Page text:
Week-in-Review: Free Trade vs. Fair Trade.. With China, Russia, Mexico

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Welcome to the first MetalMIner Week-in-Review of 2017!

This week, trade issues came to the forefront as President-elect Donald Trump, now just two weeks from his inauguration, named veteran trade lawyer and former Reagan administration official Robert Lighthizer as his U.S. Trade Representative.

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While nobody could accuse China of getting a free ride from the current administration, I think it’s safe to say the U.S. Trade Rep’s office website won’t have an endorsement of the Trans-Pacific Partnership on it come January 20th.

Michigan or Michoacan?

Who gets hurt the most by a bunch of fair trade hardliners coming into office with Trump? It might look like Mexico right now — Ford Motor Company just pulled up stakes on a new facility there and instead invested in Michigan — but it’s actually China, as the U.S. trade deficit with them is our largest and the director of Trump’s National Trade Council, Peter Navarro, is a longtime critic of the way the People’s Republic trades with the U.S. and the entire world. Expect Navarro, Lighthizer and Commerce Secretary nominee Wilbur Ross to set their sights squarely on China’s trade with the U.S.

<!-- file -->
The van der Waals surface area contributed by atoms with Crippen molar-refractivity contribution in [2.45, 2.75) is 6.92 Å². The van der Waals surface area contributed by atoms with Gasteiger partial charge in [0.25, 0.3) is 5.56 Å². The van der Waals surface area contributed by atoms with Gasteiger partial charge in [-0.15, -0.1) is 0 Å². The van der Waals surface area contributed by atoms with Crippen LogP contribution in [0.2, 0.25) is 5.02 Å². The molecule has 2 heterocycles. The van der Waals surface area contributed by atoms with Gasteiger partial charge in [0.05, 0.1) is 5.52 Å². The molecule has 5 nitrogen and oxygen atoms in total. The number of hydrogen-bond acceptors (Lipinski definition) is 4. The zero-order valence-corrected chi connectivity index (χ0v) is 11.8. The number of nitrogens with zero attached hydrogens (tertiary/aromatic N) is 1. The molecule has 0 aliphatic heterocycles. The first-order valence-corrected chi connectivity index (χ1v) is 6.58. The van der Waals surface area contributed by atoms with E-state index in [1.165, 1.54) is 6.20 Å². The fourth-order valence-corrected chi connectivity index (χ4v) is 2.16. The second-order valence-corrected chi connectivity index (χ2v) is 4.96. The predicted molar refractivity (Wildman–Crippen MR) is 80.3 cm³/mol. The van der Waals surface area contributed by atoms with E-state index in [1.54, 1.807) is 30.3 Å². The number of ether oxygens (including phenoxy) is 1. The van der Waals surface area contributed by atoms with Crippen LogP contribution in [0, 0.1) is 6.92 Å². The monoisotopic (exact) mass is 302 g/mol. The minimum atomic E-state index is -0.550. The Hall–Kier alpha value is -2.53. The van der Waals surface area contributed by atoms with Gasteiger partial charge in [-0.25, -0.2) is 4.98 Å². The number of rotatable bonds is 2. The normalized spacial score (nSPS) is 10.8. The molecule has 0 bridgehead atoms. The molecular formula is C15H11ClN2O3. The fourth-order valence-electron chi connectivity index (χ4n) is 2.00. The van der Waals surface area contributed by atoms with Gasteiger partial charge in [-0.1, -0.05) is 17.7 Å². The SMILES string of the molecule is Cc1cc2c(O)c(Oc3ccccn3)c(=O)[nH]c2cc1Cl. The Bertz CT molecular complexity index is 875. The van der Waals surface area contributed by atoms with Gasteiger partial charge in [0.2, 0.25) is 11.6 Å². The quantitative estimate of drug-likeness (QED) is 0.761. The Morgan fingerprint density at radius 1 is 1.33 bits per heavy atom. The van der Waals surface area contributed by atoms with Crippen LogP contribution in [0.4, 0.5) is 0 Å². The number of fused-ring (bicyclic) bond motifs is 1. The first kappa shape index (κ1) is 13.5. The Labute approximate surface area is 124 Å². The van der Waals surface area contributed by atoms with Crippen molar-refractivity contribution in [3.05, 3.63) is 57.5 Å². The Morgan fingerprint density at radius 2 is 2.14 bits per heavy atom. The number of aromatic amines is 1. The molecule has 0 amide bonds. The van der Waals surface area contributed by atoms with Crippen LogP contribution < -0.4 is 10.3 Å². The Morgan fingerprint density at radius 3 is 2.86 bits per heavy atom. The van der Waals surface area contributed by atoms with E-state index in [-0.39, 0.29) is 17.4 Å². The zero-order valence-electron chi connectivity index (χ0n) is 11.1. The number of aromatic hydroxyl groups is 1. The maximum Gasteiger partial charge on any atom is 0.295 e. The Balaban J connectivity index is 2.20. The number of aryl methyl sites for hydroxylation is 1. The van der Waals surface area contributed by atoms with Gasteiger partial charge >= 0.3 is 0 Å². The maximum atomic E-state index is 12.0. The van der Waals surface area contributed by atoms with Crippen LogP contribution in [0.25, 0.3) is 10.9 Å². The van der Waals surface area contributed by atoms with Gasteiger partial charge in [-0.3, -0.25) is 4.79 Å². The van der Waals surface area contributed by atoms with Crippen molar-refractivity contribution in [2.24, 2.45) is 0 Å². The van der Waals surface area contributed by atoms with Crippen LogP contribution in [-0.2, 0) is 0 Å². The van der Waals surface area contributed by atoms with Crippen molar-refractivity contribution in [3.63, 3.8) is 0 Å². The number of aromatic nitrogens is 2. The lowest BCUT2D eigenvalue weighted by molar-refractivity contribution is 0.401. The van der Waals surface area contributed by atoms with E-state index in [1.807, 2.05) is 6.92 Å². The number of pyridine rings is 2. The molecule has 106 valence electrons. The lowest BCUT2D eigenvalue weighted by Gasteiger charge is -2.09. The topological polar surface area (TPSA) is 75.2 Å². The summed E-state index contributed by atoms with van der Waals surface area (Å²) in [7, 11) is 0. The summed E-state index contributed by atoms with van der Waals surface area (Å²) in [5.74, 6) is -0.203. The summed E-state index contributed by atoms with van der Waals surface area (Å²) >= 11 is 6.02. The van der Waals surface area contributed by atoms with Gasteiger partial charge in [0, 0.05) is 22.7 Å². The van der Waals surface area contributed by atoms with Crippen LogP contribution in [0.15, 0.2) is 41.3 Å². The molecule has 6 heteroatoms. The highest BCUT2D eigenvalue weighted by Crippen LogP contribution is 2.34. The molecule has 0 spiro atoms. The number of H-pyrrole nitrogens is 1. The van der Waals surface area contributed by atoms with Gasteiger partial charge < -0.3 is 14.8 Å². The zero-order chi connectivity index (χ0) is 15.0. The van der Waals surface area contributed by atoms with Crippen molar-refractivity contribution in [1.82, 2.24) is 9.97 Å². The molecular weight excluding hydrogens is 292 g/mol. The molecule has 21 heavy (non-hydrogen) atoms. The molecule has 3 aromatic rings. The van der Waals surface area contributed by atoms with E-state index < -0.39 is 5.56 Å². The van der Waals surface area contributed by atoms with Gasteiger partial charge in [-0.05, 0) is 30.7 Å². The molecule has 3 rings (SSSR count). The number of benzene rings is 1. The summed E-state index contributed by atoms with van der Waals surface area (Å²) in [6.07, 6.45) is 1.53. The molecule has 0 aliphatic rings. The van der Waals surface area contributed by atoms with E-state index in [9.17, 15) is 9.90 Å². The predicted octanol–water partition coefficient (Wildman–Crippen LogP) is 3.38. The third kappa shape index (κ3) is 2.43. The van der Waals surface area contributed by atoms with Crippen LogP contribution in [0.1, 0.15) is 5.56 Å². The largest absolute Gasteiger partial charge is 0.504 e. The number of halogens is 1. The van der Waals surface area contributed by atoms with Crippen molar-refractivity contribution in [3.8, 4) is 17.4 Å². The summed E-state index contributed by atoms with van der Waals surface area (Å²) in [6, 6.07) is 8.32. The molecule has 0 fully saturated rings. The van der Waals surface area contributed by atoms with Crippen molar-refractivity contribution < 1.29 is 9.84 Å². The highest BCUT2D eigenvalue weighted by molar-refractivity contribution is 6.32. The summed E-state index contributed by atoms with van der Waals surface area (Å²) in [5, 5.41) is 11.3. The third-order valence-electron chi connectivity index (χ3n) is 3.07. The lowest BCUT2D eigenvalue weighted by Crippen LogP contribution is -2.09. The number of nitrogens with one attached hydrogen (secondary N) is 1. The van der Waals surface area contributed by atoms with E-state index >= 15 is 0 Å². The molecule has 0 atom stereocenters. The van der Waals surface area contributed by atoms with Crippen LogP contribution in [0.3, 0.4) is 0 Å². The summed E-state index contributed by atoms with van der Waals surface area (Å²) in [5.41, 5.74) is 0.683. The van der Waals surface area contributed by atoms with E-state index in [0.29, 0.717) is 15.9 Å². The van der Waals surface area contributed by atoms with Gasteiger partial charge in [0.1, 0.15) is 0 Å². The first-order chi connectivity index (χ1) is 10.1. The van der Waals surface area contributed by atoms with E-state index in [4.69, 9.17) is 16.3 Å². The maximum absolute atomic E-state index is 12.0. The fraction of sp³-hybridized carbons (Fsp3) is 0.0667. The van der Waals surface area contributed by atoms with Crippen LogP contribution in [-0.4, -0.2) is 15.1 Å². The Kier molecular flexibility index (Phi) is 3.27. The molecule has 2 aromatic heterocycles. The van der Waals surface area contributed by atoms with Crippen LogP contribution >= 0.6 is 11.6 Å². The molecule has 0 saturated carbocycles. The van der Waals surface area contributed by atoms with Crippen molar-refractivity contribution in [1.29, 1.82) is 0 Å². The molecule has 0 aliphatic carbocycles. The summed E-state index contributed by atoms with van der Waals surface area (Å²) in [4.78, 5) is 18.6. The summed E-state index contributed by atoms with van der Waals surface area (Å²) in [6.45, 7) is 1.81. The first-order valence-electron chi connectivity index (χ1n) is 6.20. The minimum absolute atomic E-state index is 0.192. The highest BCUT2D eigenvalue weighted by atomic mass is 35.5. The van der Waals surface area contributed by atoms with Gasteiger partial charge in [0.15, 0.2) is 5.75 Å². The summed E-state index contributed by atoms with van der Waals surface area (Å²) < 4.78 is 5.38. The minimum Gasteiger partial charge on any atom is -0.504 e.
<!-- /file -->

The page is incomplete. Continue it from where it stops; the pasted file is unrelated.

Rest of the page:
Also, China says it’s really serious about cleaning up its dirty steel mills and smelters this time.

From Russia with Hard-to-Find Oil

President-elect Trump has had mostly good things to say about Russia and he’s even boasted that he’d “get along well” with Russian Federation President Vladimir Putin, despite intelligence community accusations that Russia “hacked” the recent election by providing information from the Democratic National Committee and Democratic Nominee Hillary Clinton’s campaign manager, John Podesta, to organizations such as Wikileaks for wide distribution and dissemination. Trump may get tested early on that Russian reset, anyway, because Russia is already reclassifying its biggest shale oil find to avoid sanctions placed on the federation when it annexed Crimea.

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If Russia can avoid sanctions on its oil exports what will that say about any other country thumbing its nose at international law? Interesting trade times coming up.

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